Out of box experience

I ordered the lens on Tuesday night, June 27. It shipped the next day and it arrived Friday morning, June 30, exactly when they said it would. Since they use USPS, they are able to provide Saturday delivery. And delivery confirmation lets them know exactly when you received your lens. This is important because your rental week does not start until you actually receive it. Delivery time to and from Rentglass.com is not included in your rental week. I had to sign for the package (a reasonable precaution to prevent loss). Here’s what was in the package:

Rentglass.com package
Rentglass.com package
Rentglass.com open package
Rentglass.com open package
Rentglass.com package contents
Rentglass.com package contents

The lens itself was securely and carefully packaged. Included were return instructions, two copies of the invoice, and the prepaid return label and shipping bag. The lens came with both end caps and a UV filter attached. It was clean and in like-new condition.

I haven’t returned it yet but they make it very simple. Their instructions state to simply keep all of the original packing material, repack the lens just as it was delivered, include one copy of the invoice (provided) for identification, and put the whole thing in the provided shipping bag with attached return label. You can drop off the package at any post office or schedule a free pickup from USPS. It’s all pre-paid so no additional postage is necessary. And you don’t need to account for return transit time since that is not counted against your rental week. Simple.

Conclusions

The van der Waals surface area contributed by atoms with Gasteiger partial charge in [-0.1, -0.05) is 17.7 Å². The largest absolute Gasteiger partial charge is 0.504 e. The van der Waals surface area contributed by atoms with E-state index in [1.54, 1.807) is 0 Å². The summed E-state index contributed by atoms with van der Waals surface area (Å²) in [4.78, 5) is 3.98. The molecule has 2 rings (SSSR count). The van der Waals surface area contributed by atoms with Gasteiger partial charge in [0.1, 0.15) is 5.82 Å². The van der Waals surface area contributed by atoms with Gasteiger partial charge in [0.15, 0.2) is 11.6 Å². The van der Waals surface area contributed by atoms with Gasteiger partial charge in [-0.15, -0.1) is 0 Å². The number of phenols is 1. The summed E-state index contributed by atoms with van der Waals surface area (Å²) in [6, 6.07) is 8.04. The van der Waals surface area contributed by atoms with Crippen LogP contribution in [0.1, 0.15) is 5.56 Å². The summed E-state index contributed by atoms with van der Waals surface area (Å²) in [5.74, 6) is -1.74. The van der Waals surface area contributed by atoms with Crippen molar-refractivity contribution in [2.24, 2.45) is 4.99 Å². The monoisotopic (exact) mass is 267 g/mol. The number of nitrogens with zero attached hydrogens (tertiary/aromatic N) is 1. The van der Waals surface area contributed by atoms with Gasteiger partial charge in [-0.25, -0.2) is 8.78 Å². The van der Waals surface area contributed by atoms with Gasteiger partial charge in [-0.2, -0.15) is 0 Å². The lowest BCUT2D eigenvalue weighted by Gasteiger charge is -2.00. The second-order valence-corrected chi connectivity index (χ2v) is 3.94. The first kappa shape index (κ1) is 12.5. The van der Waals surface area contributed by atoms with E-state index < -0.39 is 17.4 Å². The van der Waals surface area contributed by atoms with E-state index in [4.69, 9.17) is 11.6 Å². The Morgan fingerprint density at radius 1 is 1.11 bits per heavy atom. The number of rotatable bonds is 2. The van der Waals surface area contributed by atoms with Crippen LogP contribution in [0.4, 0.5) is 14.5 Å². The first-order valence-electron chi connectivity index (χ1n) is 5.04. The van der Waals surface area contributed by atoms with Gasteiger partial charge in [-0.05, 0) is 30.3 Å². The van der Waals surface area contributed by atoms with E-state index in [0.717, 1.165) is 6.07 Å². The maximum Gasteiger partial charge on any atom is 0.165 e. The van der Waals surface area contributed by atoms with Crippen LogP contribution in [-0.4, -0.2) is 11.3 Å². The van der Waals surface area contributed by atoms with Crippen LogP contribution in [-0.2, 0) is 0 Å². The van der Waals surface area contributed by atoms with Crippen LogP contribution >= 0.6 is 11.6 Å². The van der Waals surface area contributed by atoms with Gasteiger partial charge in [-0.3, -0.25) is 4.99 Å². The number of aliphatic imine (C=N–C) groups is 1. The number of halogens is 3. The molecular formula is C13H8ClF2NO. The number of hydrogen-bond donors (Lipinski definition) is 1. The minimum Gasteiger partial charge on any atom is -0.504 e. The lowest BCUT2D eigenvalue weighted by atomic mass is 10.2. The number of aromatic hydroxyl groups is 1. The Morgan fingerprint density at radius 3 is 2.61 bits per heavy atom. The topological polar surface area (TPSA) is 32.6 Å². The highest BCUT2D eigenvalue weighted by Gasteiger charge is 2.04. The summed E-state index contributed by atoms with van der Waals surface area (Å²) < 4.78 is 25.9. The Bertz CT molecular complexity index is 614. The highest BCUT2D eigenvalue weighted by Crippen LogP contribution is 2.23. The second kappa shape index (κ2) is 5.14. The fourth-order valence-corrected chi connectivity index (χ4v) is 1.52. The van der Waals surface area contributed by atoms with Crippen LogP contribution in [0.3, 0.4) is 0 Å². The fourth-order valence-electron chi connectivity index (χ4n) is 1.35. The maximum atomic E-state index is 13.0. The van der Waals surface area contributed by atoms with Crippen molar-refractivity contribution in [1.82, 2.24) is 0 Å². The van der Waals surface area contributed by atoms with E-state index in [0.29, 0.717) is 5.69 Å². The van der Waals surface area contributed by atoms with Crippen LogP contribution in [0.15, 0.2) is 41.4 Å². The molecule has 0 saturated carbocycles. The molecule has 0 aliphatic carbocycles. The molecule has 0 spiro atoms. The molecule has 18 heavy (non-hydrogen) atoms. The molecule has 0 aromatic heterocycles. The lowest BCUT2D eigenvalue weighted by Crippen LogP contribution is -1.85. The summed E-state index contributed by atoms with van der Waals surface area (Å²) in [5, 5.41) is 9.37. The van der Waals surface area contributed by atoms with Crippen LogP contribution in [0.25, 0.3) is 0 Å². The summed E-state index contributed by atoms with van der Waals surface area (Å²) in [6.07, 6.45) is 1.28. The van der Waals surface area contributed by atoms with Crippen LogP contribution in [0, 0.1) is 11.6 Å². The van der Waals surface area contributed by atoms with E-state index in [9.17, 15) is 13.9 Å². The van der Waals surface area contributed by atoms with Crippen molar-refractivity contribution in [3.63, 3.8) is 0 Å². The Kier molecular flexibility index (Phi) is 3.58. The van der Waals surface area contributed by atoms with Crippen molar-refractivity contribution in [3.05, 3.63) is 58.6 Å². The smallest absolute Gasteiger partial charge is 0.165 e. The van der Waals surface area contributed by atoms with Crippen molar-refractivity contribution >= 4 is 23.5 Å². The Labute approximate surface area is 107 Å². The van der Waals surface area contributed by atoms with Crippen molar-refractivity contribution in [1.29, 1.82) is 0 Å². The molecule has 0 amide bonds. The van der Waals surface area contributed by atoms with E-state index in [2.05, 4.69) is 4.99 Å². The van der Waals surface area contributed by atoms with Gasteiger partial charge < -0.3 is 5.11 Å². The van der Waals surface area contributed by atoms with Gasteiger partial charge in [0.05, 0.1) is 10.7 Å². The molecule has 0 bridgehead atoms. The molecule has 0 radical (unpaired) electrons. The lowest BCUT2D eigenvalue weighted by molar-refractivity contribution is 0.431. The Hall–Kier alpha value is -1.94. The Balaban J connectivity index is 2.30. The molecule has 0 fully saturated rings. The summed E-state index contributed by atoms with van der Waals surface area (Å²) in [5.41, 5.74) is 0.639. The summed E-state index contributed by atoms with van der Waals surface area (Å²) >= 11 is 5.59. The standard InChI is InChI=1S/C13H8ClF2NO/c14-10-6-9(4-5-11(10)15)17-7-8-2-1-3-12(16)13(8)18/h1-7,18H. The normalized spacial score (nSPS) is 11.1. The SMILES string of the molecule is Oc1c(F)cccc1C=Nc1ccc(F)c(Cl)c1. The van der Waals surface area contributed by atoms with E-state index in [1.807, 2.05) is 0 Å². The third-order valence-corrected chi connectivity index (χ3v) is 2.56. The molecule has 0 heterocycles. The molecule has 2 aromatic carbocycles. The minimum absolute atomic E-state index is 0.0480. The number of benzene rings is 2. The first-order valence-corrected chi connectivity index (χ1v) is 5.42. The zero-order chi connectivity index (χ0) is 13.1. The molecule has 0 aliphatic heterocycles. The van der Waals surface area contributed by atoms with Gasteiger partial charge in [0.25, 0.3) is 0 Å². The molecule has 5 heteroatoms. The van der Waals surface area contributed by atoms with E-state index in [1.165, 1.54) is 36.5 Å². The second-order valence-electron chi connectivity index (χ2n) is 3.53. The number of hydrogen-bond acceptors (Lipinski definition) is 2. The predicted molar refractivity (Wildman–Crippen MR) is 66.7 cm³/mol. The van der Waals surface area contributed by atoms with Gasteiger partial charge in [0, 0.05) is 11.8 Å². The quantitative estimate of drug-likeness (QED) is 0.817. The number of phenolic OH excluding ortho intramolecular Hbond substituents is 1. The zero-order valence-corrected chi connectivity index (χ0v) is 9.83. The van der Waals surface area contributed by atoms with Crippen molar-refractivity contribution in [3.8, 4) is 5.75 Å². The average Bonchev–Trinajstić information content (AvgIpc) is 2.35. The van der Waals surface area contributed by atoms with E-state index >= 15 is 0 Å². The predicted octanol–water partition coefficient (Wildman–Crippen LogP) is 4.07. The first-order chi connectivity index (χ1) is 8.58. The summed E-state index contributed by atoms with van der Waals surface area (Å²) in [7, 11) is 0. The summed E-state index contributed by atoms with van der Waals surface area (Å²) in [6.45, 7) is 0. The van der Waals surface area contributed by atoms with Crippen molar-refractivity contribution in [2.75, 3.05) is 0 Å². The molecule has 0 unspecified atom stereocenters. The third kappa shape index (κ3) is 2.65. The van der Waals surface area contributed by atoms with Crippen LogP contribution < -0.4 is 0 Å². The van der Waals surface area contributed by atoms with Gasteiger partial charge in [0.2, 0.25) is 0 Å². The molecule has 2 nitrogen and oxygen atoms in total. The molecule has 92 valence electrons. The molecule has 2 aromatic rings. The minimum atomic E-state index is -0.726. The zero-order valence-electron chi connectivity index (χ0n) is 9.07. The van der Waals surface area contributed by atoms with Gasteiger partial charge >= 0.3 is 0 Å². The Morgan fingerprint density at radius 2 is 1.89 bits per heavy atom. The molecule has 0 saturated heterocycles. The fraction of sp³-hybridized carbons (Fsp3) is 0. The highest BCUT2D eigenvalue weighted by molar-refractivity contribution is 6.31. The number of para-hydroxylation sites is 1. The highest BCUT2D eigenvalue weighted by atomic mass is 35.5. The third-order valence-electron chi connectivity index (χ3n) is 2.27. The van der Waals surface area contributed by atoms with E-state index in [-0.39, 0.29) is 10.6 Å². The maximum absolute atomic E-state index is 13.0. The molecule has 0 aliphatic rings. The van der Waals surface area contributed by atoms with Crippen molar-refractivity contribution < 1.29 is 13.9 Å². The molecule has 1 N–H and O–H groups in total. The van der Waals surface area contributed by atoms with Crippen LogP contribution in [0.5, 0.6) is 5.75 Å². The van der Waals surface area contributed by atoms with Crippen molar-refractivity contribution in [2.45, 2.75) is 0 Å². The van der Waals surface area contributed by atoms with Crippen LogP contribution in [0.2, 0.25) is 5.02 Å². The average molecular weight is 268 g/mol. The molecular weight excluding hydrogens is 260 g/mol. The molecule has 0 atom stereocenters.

Overall, I really like the service. They delivered exactly what they said they would. I hope they can keep it up. It all depends on them being able to keep those lenses rented. Each day a lens goes unrented costs them money.

What I liked:

  • The lens was at my door less than 3 days after I ordered it.
  • The website was straightforward to use and their email notifications worked fine.
  • Similar rentals at my local Calumet cost twice as much.

What could be improved:

  • They need more copies of each lens and a bigger selection. I’m pretty sure, for example, that they only have one 18-200 VR because it went out of stock again as soon as I ordered it. I’m sure as the service becomes more popular they’ll add additional inventory.
  • It would be nice if I could prepay for a lens to reserve it when it is out of stock. I’d like to be able to reserve a lens for a future date and have it arrive when I need it rather than hoping I’m quick enough to get it when it is returned.

John Watson

John is the original founder of Photodoto, but after running it for 4 years he had to focus on different things. If you're interested in what John has been up to recently, you can check is personal blog or browse his photo blog.